We extend special thanks to Michael Greenberger, Wilson Adam Schooley, and Virginia E. Sloan for their invaluable assistance as special issue editors. Ronald J. Tabak also assisted with this issue.
In a speech to the American Bar Association (ABA) Annual Meeting in San Francisco last summer, U.S. Supreme Court Justice Anthony M. Kennedy raised fundamental questions about the wisdom of sentencing and correctional practices at both the federal and state level, including the excessive use of minimum mandatory sentencing. In response to Justice Kennedy's call to the ABA to focus on these issues, incoming Association President Dennis W. Archer quickly established the "ABA Justice Kennedy Commission," which will report its findings to the ABA House of Delegates at the organization's 2004 Annual Meeting in Atlanta.
Justice Kennedy's call to the ABA carries special urgency. The preceding March he joined the Court's majority in two 5-4 decisions upholding California's "three strikes law" as applied to the imposition of life sentences to shoplifting convictions. (Professor Erwin Chemerinsky, who served as lead counsel in one of the three strikes cases, analyzes those decisions in this issue.) While not mentioning these decisions by name, Justice Kennedy cautioned:
It is a grave mistake to retain a policy just because a court finds it constitutional. Courts may conclude that the legislature is permitted to choose long sentences, but that does not mean long sentences are wise or just. Few misconceptions about government are more mischievous than the idea that a policy is sound simply because a court finds it permissible. A court decision does not excuse the political branches or the public from the responsibility for unjust laws.
Justice Kennedy's wise counsel provided the catalyst for this issue of Human Rights, which is devoted to the topic "Criminal Justice and Injustice."
This issue begins with a simple one page statistical analysis of the criminal justice system as it stands today. In all too graphic terms, this single page reveals the dysfunctional nature of that system. It highlights this nation's shockingly high incarceration rate, supporting Justice Kennedy's observation that one in every 143 Americans is presently incarcerated as compared to roughly one in every 1,000 persons in comparable Western democracies. Moreover, the data show that if current trends continue, matters will only worsen over time. We face the staggering projection that at the current growth of incarceration rates, one in every fifteen people born in 2001 in the United States will spend some time in prison. The cost in dollars, let alone the loss in human potential, is enormous. The price tag for the criminal justice system's handling of each prisoner is roughly $78,000 per year.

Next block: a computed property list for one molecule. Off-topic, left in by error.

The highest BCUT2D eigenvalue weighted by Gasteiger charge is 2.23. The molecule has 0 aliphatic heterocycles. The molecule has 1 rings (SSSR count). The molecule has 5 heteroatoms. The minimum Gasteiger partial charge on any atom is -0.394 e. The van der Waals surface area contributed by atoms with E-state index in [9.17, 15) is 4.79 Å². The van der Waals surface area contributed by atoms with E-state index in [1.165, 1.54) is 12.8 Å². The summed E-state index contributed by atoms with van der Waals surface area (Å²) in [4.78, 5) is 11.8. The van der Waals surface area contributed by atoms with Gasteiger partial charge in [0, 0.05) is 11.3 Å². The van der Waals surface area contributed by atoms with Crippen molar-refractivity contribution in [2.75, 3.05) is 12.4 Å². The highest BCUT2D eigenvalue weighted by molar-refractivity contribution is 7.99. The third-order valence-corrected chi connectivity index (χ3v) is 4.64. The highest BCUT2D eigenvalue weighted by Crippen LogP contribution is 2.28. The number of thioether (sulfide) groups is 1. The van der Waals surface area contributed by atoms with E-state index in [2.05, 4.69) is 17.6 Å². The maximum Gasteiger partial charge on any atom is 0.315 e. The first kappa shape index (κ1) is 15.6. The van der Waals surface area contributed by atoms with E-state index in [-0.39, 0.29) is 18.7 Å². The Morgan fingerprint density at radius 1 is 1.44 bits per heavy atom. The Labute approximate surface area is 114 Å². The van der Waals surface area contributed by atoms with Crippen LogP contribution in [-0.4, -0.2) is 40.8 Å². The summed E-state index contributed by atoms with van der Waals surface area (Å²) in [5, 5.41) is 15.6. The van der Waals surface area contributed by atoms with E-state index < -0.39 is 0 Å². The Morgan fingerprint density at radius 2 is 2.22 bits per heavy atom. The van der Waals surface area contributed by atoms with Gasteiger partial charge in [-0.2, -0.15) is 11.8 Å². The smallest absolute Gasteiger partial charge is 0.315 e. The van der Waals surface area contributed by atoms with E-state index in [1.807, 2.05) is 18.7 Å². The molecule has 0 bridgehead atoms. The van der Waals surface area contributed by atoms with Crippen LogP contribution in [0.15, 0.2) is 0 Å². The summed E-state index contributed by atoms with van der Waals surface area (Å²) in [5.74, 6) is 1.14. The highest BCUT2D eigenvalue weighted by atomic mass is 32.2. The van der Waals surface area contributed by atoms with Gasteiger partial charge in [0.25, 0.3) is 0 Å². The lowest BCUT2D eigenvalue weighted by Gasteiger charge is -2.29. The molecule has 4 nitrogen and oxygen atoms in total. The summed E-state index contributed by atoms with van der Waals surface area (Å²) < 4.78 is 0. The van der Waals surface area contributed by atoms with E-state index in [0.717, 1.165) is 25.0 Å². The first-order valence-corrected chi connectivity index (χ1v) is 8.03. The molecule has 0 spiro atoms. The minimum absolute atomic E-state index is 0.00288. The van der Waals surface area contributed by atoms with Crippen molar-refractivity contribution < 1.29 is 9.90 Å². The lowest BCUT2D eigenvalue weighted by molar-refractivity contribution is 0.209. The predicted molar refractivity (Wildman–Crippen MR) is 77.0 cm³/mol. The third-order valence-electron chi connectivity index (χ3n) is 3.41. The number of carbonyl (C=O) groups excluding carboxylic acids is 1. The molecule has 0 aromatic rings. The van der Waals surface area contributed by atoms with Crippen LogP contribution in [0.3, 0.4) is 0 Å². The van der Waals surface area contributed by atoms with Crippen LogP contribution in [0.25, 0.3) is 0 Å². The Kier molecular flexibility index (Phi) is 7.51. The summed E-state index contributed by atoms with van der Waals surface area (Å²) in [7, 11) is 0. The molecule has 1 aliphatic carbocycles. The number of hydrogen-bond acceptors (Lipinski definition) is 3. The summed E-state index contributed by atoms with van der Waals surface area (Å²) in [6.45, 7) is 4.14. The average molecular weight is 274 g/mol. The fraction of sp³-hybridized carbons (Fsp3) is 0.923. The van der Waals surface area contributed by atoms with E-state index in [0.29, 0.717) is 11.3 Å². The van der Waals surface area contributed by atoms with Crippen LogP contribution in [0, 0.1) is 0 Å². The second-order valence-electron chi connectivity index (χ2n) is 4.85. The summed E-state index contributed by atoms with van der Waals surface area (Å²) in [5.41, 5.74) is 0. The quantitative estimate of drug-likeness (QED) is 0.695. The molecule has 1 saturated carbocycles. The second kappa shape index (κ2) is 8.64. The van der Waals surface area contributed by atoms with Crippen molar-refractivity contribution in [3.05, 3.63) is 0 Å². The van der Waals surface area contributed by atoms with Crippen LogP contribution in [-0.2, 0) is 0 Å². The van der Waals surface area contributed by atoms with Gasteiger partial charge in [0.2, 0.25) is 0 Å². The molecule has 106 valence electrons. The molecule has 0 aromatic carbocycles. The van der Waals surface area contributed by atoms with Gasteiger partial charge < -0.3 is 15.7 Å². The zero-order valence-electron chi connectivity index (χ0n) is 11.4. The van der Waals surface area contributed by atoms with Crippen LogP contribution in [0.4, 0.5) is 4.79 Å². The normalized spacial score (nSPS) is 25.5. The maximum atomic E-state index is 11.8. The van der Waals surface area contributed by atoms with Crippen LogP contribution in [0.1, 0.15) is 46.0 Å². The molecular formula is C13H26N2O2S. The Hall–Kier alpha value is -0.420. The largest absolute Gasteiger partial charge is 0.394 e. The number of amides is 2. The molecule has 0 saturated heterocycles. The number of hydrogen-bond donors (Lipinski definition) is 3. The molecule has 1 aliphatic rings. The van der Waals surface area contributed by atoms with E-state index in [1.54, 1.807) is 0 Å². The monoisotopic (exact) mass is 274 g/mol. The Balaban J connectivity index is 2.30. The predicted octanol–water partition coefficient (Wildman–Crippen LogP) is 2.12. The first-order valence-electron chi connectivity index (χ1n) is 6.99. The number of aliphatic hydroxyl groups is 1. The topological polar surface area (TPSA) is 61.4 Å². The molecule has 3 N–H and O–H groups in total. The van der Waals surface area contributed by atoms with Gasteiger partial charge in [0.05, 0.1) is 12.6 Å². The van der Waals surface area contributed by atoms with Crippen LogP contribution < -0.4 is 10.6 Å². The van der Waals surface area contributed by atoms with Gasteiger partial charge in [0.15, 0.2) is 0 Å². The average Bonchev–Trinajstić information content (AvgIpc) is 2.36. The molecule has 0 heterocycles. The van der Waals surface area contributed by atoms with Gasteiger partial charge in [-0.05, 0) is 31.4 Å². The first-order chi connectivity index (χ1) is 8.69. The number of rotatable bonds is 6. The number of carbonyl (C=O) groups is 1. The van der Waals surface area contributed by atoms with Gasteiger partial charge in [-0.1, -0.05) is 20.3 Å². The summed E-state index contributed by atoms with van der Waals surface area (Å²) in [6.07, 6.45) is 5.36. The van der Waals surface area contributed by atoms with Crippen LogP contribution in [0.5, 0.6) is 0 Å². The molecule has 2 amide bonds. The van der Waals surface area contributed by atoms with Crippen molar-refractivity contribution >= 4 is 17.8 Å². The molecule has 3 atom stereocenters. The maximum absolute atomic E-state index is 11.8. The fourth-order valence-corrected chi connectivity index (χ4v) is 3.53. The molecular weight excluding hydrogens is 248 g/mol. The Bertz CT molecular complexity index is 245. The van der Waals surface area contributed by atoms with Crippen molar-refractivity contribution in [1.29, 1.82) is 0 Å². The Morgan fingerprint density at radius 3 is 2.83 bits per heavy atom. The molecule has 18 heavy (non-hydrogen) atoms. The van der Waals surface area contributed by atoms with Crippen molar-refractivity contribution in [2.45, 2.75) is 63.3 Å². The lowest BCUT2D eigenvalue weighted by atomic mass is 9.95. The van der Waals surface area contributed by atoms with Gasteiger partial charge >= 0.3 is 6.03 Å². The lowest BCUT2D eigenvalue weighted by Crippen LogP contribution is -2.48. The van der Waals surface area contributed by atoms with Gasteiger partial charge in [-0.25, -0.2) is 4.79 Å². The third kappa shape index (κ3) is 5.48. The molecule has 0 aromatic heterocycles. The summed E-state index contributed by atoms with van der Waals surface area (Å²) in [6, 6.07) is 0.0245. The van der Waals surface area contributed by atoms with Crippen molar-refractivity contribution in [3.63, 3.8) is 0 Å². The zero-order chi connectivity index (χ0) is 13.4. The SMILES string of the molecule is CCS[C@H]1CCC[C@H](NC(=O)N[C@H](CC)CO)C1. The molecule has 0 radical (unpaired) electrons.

The articles that follow these stark statistics are written by leading criminal justice practitioners and experts in their fields. Their writings demonstrate why far too many of those incarcerated in this country are either wrongly confined or confined far too long given the nature of their crime. They are too often victims of wholly inadequate legal representation and excessive and disproportionate sentencing. Even after prison terms are served, the often-unnecessary collateral consequences of conviction drive released prisoners further into a life of crime. More recently, the misuse of the Bush Administration's "War on Terror" as a veil to evade well-established constitutional protections designed to foster fairness and truth-gathering has led to additional inappropriate and unduly harsh forms of confinement.
While the courts have not always been reliable insurers of a just criminal system, as evidenced by Professor Chemerinsky's analysis of the Supreme Court's recent validation of the California three strikes law, other authors describe recent court victories that do give cause for hope. For example, in Wiggins v. Smith, 123 S. Ct. 2527 (2003), the U.S. Supreme Court invalidated a death sentence based on inadequate representation of counsel; in State ex rel. Simmons v. Roper, 112 S.W.3d 397 (Mo. 2003), the Missouri Supreme Court held that death sentences imposed upon juveniles of any age are unconstitutional; and in Padilla ex rel. Newman v. Rumsfeld, No. 03-2235, 2003 U.S. App. LEXIS 25616 (2d Cir. Dec. 18, 2003), the Second Circuit invalidated the president's unilateral decision to detain U.S. citizens arrested within the United States as so-called enemy combatants and hold them in military prisons with no right to counsel, process, or judicial review of status. Indeed, the articles in this issue outline promising proposed and ongoing strategies to achieve reform through litigation.
What is most impressive about these writings, however, is their collective portrayal of a significant emerging (and often bipartisan) grassroots movement, assisted by a number of organizations, including the ABA. It is a movement focused on a broad range of criminal justice reform issues directed not only to the courts, but to the political branches of government at both the national and state levels.